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Ann Vasc Surg. 2006 Sep;20(5):555-63.

Perceptions of Canadian vascular surgeons toward pharmacological risk reduction in patients with peripheral arterial disease.

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Division of Vascular Surgery, Toronto General Hospital, Toronto, Ontario, Canada.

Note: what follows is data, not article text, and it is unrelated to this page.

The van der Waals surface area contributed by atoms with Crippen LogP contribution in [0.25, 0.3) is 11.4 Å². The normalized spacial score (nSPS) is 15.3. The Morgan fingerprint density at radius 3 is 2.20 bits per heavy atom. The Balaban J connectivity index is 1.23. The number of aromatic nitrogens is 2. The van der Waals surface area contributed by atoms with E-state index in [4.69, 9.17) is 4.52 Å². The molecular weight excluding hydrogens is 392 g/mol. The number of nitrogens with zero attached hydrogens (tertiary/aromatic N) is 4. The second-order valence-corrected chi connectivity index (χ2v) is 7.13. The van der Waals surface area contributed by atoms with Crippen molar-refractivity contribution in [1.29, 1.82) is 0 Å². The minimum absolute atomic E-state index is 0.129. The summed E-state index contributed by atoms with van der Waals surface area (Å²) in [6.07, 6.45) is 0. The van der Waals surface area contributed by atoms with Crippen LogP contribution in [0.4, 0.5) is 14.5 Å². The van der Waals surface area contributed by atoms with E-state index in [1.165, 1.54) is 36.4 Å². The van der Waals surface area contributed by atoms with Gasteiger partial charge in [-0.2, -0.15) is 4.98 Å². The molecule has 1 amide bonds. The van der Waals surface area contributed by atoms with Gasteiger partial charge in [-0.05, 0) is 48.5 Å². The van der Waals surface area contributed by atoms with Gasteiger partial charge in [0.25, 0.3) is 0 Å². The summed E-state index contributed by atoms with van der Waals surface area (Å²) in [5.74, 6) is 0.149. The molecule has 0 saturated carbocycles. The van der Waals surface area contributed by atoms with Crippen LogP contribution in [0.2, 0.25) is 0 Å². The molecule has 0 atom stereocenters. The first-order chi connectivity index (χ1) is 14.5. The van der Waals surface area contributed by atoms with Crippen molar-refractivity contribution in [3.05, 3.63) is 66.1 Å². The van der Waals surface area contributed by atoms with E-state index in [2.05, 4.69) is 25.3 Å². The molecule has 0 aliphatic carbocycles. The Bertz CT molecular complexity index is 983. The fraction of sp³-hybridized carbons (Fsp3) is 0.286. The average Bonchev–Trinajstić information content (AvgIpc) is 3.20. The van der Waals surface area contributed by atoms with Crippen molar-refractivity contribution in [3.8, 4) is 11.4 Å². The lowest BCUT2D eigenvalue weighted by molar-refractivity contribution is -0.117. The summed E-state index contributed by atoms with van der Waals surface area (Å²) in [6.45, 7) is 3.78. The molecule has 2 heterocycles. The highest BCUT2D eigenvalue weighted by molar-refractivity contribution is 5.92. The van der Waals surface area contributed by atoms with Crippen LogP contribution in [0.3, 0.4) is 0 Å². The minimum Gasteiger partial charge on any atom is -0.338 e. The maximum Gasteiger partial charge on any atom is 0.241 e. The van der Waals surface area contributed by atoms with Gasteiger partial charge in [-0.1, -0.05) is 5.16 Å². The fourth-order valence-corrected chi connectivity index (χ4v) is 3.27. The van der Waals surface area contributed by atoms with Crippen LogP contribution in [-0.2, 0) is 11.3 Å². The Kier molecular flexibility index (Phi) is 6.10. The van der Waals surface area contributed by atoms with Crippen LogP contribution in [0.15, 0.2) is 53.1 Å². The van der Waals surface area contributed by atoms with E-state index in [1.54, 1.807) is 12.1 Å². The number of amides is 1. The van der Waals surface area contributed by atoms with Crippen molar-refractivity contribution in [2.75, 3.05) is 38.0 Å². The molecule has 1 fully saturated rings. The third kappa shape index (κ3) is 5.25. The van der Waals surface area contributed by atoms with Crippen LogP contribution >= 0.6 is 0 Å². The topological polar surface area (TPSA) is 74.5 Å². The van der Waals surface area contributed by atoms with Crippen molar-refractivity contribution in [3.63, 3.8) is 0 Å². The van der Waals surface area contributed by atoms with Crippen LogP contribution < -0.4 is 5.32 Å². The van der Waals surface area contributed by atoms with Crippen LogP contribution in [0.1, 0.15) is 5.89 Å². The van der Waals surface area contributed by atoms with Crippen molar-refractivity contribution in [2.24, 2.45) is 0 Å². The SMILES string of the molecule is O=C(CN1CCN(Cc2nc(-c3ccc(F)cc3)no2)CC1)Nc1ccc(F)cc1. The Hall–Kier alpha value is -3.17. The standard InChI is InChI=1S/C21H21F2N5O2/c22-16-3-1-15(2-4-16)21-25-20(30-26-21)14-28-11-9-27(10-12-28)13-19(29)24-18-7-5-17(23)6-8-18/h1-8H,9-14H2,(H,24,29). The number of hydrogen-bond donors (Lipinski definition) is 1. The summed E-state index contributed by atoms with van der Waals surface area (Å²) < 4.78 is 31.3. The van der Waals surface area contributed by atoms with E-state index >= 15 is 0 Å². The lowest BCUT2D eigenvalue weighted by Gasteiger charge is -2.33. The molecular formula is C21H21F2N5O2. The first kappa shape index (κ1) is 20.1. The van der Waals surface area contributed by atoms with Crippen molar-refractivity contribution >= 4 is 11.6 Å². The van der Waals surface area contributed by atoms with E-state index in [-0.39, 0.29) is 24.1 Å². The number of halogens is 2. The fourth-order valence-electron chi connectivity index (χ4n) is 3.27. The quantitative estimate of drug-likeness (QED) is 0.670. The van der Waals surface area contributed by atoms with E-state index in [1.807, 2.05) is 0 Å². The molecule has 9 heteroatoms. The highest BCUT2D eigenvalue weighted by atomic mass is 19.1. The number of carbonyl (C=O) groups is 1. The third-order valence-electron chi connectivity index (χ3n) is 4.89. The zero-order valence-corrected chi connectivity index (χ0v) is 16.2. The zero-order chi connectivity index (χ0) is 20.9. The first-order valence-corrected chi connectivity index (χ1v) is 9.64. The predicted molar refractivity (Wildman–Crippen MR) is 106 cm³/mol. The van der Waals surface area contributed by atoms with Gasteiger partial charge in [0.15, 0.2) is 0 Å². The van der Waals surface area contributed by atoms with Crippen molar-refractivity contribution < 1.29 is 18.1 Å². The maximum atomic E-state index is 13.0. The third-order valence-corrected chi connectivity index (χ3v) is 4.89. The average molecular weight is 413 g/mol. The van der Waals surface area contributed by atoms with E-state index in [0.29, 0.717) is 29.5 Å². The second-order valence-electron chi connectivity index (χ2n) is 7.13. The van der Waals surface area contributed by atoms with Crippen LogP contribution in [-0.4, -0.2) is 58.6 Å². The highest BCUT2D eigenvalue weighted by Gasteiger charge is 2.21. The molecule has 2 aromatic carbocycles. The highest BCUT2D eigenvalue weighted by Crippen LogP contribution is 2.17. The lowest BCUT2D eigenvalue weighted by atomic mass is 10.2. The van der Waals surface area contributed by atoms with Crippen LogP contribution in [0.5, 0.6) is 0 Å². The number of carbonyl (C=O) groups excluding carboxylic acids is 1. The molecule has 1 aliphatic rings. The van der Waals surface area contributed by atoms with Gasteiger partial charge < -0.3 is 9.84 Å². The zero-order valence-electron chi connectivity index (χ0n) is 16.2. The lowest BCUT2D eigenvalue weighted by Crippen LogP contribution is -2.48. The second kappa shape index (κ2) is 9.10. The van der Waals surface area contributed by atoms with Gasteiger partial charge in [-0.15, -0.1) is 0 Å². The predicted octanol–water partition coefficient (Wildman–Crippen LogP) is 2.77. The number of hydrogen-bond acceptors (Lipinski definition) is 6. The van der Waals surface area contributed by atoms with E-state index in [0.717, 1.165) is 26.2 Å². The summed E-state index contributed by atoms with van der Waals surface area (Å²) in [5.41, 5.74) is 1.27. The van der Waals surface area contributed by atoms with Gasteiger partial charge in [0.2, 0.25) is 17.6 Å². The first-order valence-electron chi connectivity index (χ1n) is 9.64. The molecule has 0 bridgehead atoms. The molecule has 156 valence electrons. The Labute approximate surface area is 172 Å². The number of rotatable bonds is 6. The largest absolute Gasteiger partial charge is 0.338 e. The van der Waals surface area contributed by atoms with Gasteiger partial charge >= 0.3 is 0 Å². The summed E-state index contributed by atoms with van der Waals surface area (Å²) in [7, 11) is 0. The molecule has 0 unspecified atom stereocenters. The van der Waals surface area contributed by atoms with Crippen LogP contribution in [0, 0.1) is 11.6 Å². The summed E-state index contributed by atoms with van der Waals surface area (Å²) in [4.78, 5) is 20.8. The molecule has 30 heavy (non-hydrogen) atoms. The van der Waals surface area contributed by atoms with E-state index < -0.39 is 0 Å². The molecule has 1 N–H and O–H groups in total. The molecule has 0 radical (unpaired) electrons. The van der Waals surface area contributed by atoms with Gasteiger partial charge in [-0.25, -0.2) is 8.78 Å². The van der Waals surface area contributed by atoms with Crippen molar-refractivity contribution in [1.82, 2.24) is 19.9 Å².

Patients with peripheral arterial disease (PAD) are at a markedly higher risk of cardiovascular morbidity and mortality, with evidence indicating that risk-reduction pharmacotherapy can serve to attenuate cardiovascular events in these patients. Given the central role of vascular surgeons in the treatment of patients with PAD, we sought to determine their perceptions and knowledge of risk-reduction pharmacotherapy in patients with PAD. We conducted a cross-sectional survey of 79 Canadian vascular surgeons who attended the 2004 annual meeting of the Canadian Society for Vascular Surgery, the largest and most representative meeting of its kind in Canada. The recommended targets of low-density lipoprotein cholesterol, blood glucose, and blood pressure were known to 53.8%, 40.4%, and 57.7% of vascular surgeons, respectively. The majority of vascular surgeons (65.4%) reported screening for risk factors in <50% of cases. Although 90.4% of vascular surgeons would recommend antiplatelet therapy for PAD, only 5.8% would recommend angiotensin converting enzyme (ACE) inhibitors and 19.2% would recommend lipid-lowering therapy with statins. Eighty-four percent of Canadian vascular surgeons indicated that their self-assessment of risk reduction in PAD was average to below average, yet 90.4% of them believed that risk-reduction therapy should be recommended or initiated by vascular surgeons. Canadian vascular surgeons' perceptions toward risk reduction in PAD identify knowledge and action gaps, despite the recognition that recommending and instituting therapy is important to patient care. Given the heightened risk of cardiovascular disease in patients with PAD, these data have important implications.

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